Gerard Henderson contends today that Malcolm Turnbull has no hope of being Prime Minister after his appearance on Lateline last Wednesday:

Turnbull’s lack of political judgment has blinded him to the fact that his body of support is located outside the joint-party Coalition room in Canberra. Most Liberals and all Nationals parliamentarians who watched Lateline on Wednesday would not have regarded themselves as viewing the performance of a potential prime minister.

There’s something to be said for Henderson: he consistently writes for the insider’s point of view. Henderson’s main contention is that Turnbull stands alone in his view on Climate change, and so he has misjudged the politics of the party that he belongs to, and doesn’t have a hope of regaining leadership.

On December 1, 2009 Turnbull lost the leadership to Abbott by one vote. There is little doubt Turnbull would have survived the year if he had not decided to criticise his senior colleagues. This was widely regarded as poor judgment and mismanagement.

It certainly would be regarded by political hard-heads and those who lust for power at any cost to be poor judgement, but I would suggest that it rather won him many a moderate, centerist voter, myself included. Turnbull stood on principle, and staked his job to it – the result may have been for him to lose it, but it certainly showed him to be a different breed of politician, one rarely seen these days.

The Westminster system is geared towards party lines and groupthink, but occasionally it throws up oddities like our current government, holding on by a slim majority at the mercy of a small band of independents. Each independent truly is so, and their actions have demonstrated as much – they may have agreed to the common cause of the government, but that doesn’t stop each of them having their own agenda. Collectively, that is driving change in Australia (or, well, at least the discussion of it) more strongly than any time in the past 10 years.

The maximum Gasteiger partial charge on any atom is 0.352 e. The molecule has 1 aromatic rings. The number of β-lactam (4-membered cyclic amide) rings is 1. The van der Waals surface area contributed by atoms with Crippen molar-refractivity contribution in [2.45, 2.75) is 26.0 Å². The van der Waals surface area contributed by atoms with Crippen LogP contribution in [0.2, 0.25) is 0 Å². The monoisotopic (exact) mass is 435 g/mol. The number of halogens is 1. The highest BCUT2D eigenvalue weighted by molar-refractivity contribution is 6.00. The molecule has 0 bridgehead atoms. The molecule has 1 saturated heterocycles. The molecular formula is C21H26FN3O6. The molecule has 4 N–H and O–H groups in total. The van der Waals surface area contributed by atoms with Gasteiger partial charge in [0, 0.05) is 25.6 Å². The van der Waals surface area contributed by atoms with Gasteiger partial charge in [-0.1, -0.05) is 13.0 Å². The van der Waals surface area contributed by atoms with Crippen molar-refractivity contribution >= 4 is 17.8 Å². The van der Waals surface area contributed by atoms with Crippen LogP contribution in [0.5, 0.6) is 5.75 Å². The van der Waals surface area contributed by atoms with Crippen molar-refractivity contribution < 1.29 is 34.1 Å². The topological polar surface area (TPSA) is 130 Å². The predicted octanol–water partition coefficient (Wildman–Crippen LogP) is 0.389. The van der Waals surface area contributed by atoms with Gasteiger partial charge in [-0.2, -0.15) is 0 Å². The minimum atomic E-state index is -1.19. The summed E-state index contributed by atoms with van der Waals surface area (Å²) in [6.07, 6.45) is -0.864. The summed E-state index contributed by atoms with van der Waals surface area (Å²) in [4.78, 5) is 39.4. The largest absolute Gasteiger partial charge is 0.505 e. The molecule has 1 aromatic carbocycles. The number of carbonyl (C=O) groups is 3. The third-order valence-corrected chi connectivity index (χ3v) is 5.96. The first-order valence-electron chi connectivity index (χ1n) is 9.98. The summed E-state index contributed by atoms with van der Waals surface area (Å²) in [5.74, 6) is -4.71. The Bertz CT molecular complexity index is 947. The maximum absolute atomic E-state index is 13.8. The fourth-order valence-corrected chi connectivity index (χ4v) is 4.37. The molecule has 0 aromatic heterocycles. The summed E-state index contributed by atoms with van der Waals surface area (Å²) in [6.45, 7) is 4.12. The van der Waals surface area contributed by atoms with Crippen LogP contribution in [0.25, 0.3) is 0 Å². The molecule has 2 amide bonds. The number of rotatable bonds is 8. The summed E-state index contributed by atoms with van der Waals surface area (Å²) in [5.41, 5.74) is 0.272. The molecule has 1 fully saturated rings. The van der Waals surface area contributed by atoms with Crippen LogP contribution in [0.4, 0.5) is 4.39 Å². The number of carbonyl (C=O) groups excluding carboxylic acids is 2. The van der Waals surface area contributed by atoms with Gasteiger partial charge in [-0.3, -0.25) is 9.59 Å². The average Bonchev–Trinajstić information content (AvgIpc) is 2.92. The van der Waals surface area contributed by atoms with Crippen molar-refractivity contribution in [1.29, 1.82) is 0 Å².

Turnbull appeals to many voters who Labor is losing to the Greens – voters who would have once numbered the box for the Australian Democrats, disenfranchised by that party’s collapse as polarisation drove people out of the centre as quickly as the major parties themselves dove for it. Henderson appears to frame it as Abbott’s appeal:

Abbott’s political strength is his ability to appeal to traditional Labor voters in the outer suburbs and regional centres…

Without question, Turnbull’s approach to climate change enjoys considerable support within inner-city electorates, like his own, among well-educated voters in relatively secure financial circumstances. But this stance does not enjoy anything approaching majority support within the Coalition, which is looking to gain votes in the suburbs and regions.

The votes in the suburbs are bought through simple baiting: a tax break here, a government subsidy there, and soon enough the Coalition of “conservatives” resembles nothing so much as a hand-out and patronage machine. Ironic indeed that Labor is cutting hand-outs, where once they stood as proxy for the socialist agenda, while the Coalition argued for fiscal restraint. The heavyweights of the Liberals’ leadership are lightweights on the policy front.

Abbott’s appeal is in opposition, in declaiming the doubts that the government is doing a good job: repeating a thousand pub conversations that once meant nothing, but now appear to define political debate. Abbott does not show why he must be the alternative prime minister; the relentless demonization is to simply bring down the current government in a huff of anger.

Henderson also had a shot at Turnbull’s argument that a conservative British government introduced a cap-and-trade scheme, much as Howard once proposed, by arguing that “we’re not like them… we’re like someone else,”:

Turnbull overlooked the fact that the British economy is quite different to Australia’s. Britain has a large financial services industry, which benefits from trading in energy. Also, Britain does not export coal or iron ore and relies significantly on nuclear energy for power. The Australian economy is closest to Canada’s – where Stephen Harper has just led the Conservative Party to a significant victory with a promise not to proceed with a cap-and-trade scheme until the US does.

This overlooks the fact that we are different again from Canada. Canada too relies on nuclear energy for power – indeed, they are out there as innovators in the field. Canada’s economy is tied to the US in a way stronger even than our own economy is tied to China. And finally, the most cynical view, Canada potentially stands to gain from a marginal increase in temperature, whereas Australia only has reason to fear.